Once a Jayhawk, Always a Jayhawk: Bill Hougland

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Bill Hougland moved from El Dorado, Kan., to a small farming town of Beloit, Kan., during his junior year of high school. He played both football and basketball, but also worked on a farm outside of town. Hougland’s job responsibilities on the farm included bailing hay, driving tractors and harvesting crops. This blue-collar work ethic translated to his athletic career and helped his basketball talents became recognized by college coaches across the country.

Standing 6-foot-4, Hougland remembers being recruited to play basketball by a handful of colleges throughout the Midwest including: Colorado, Kansas State and the University of Kansas, amongst others. Hougland chose to play basketball at Kansas because he was recruited by Coach Forrest “Phog” Allen. The pedigree Allen had at the time was not the only reason he chose play for the Jayhawks. Hougland explained how he developed a better feel for where he belonged after the legendary coach left a great impression on him and his family during the recruiting process.

“Kansas State had a well-known basketball coach, too, but ‘Doc’ was Doc Allen and everybody knew Doc Allen all over the state,” Hougland explained. “He came to Beloit and sat down with me, my mother and my dad. Doc Allen was a strong, strong person, and he really cared for his players and their parents.”

As all freshmen did during that time, Hougland and his fellow freshmen teammates were only allowed to practice during their first year with the Jayhawks. He went through that entire first season working hard with high-profile teammates such as Bill Lienhard, Bob Kenney and Clyde Lovelette, learning the game of basketball from Coach Allen. This was the year Hougland truly started to build relationships with his teammates.

After his freshman season, Hougland was the starting point guard for the next three years for the Jayhawks. It became evident that the relationships he built with his teammates during that first year translated to the success Kansas had throughout his career. Hougland and his teammates proved they could play together and produced one of the greatest teams in Kansas basketball history.

As the starting point guard during the 1951-52 season, Hougland went onto win the national championship over a highly-touted St. John’s team. He explained how winning the NCAA Tournament was just one of his many memories as a Jayhawk.

“I think what I remember more than anything was when we won the NCAA Tournament,” Hougland said. “None of us at that time really knew how big of a deal it was.”

Although he didn’t realize it at the time, winning the NCAA Tournament eventually proved to be a big deal as Hougland and a handful of Kansas teammates were selected to represent the United States Olympic basketball team in the 1952 Olympic Games in Helsinki, Finland. The Olympic team brought home a gold medal to United States as they defeated the Soviets in the championship game. Having Olympic gold medalists in the city of Lawrence got Jayhawk fans enthused about that team. Hougland explained how the Lawrence community cherished the success he and his Kansas teammates achieved.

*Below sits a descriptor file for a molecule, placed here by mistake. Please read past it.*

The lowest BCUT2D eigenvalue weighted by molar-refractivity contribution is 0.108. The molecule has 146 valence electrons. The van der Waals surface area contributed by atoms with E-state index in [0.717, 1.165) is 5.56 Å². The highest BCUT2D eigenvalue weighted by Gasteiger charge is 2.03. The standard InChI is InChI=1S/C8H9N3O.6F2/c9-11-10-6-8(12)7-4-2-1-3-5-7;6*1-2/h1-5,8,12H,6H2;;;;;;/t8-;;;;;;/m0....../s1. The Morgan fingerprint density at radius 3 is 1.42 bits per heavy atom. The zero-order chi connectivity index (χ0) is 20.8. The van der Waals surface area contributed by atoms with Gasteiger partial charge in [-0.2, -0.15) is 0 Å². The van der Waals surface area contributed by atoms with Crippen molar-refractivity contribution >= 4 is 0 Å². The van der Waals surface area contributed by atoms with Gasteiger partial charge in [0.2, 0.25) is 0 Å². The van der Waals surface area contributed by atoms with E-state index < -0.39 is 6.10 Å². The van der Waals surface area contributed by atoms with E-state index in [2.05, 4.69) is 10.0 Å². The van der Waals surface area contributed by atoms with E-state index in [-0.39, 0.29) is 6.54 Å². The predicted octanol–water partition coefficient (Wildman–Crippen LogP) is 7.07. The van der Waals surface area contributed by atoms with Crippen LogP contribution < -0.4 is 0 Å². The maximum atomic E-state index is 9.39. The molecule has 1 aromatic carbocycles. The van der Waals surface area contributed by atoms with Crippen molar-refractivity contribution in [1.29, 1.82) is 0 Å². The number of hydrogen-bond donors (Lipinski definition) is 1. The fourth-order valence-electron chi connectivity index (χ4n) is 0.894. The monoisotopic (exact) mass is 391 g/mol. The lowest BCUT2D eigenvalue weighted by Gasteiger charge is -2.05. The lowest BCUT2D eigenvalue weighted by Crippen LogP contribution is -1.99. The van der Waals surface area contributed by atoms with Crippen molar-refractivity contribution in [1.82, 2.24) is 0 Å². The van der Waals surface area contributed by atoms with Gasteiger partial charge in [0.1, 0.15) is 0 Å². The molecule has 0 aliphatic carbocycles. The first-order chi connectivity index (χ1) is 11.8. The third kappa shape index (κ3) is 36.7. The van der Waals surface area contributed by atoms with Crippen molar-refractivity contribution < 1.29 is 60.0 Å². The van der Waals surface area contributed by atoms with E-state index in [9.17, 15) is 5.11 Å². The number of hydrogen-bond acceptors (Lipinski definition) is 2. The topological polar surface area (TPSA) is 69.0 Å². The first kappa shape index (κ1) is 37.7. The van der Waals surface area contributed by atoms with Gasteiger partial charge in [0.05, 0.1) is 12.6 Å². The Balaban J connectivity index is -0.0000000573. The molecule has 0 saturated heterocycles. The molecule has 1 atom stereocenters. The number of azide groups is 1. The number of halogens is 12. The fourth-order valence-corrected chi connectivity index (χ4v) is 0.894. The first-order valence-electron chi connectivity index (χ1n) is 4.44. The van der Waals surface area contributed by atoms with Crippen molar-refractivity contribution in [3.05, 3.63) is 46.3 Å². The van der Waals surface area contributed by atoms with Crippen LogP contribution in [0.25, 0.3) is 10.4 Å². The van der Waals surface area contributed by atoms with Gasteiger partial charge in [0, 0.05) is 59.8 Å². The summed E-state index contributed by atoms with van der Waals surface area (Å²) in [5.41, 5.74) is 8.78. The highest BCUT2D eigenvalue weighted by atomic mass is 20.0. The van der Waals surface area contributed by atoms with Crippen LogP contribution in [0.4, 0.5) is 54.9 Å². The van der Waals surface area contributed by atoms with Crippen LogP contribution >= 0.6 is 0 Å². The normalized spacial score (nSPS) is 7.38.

“Coming home to Lawrence from the Olympics was a lot like when the 2008 Kansas basketball team came home after winning the NCAA Tournament,” Hougland said. “The street was packed, and we rode a fire truck through town.”

His Olympic career had only begun after he was selected as the captain of the United States basketball team for the 1956 Olympics in Melbourne, Australia. Guided by Hougland, the U.S. team went onto win yet another gold medal. As a result, he became the first American basketball player to earn two gold medals in the Olympics.

Following his remarkable college and Olympic basketball career, Hougland went on to be drafted. He wasn’t drafted to the NBA or ABA, but rather to serve in the Air Force as a result of the Korean War.

He served overseas in Japan for over a year, yet there was still a lot of downtime. In order keep busy during this free time, Hougland competed on a basketball team at his Air Force base. The team would travel on an airplane and fly to different U.S. military bases and play pickup games. He explained how much he enjoyed playing and how he created great relationships with soldiers during the process.

“It was a lot of fun and we met a lot of people,” Hougland said. “I even met different people from KU in the service during that time.”

Hougland’s basketball career allowed him to travel the world, but he still stays true to his small town roots. He doesn’t want to be remembered for his individual achievements. Instead, he wants the entire 1952 NCAA Championship team to remembered for its success.

“The team should be remembered and not just individuals,” Hougland said. “That is the way I feel because our team was a team.”

To this day, Hougland still keeps in contact with members of both Olympic teams, soldiers he served with overseas and teammates from the 1952 National Championship team. He explained how winning is not everything in sports and how he cherishes these relationships more than his NCAA Championship and two gold medals he earned along the way.

“Winning was wonderful, but we still would have had good friendships and relationships with each other regardless,” Hougland said. “There were some great stories to look back on, and today we look back on them say we were lucky.”

Sports in today’s world focus on the win/loss column more than anything else. Athletes across the country can learn from an individual like Bill Hougland. Although success is always the goal in sports, it is simply the relationships one creates with his teammates and coaches along the way that will last a lifetime.

Once a Jayhawk, Always a Jayhawk.